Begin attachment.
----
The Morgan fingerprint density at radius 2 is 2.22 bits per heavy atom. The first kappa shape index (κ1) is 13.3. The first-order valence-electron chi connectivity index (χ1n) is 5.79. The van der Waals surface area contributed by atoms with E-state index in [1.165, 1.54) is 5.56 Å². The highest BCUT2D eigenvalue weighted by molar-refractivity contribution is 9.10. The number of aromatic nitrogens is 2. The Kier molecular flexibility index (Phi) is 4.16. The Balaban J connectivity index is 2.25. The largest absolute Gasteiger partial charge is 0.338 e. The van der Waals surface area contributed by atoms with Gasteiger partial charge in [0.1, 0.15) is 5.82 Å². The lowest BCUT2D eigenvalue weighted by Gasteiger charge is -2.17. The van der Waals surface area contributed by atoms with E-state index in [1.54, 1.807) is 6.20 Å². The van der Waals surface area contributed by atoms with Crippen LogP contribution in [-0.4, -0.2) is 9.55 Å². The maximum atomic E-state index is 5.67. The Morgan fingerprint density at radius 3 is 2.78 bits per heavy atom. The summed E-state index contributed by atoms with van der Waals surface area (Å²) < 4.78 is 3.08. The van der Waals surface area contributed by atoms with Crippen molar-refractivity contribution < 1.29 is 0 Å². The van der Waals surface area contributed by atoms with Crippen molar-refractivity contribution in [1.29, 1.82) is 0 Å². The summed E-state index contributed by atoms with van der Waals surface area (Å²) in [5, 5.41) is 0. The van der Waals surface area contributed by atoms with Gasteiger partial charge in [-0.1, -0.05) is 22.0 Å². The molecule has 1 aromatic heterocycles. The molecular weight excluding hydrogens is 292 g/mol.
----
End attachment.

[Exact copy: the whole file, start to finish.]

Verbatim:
The Morgan fingerprint density at radius 2 is 2.22 bits per heavy atom. The first kappa shape index (κ1) is 13.3. The first-order valence-electron chi connectivity index (χ1n) is 5.79. The van der Waals surface area contributed by atoms with E-state index in [1.165, 1.54) is 5.56 Å². The highest BCUT2D eigenvalue weighted by molar-refractivity contribution is 9.10. The number of aromatic nitrogens is 2. The Kier molecular flexibility index (Phi) is 4.16. The Balaban J connectivity index is 2.25. The largest absolute Gasteiger partial charge is 0.338 e. The van der Waals surface area contributed by atoms with Gasteiger partial charge in [0.1, 0.15) is 5.82 Å². The lowest BCUT2D eigenvalue weighted by Gasteiger charge is -2.17. The van der Waals surface area contributed by atoms with E-state index in [1.54, 1.807) is 6.20 Å². The van der Waals surface area contributed by atoms with Crippen LogP contribution in [-0.4, -0.2) is 9.55 Å². The maximum atomic E-state index is 5.67. The Morgan fingerprint density at radius 3 is 2.78 bits per heavy atom. The summed E-state index contributed by atoms with van der Waals surface area (Å²) < 4.78 is 3.08. The van der Waals surface area contributed by atoms with Crippen molar-refractivity contribution < 1.29 is 0 Å². The van der Waals surface area contributed by atoms with Crippen molar-refractivity contribution in [1.29, 1.82) is 0 Å². The summed E-state index contributed by atoms with van der Waals surface area (Å²) in [5, 5.41) is 0. The van der Waals surface area contributed by atoms with Gasteiger partial charge in [-0.1, -0.05) is 22.0 Å². The molecule has 1 aromatic heterocycles. The molecular weight excluding hydrogens is 292 g/mol.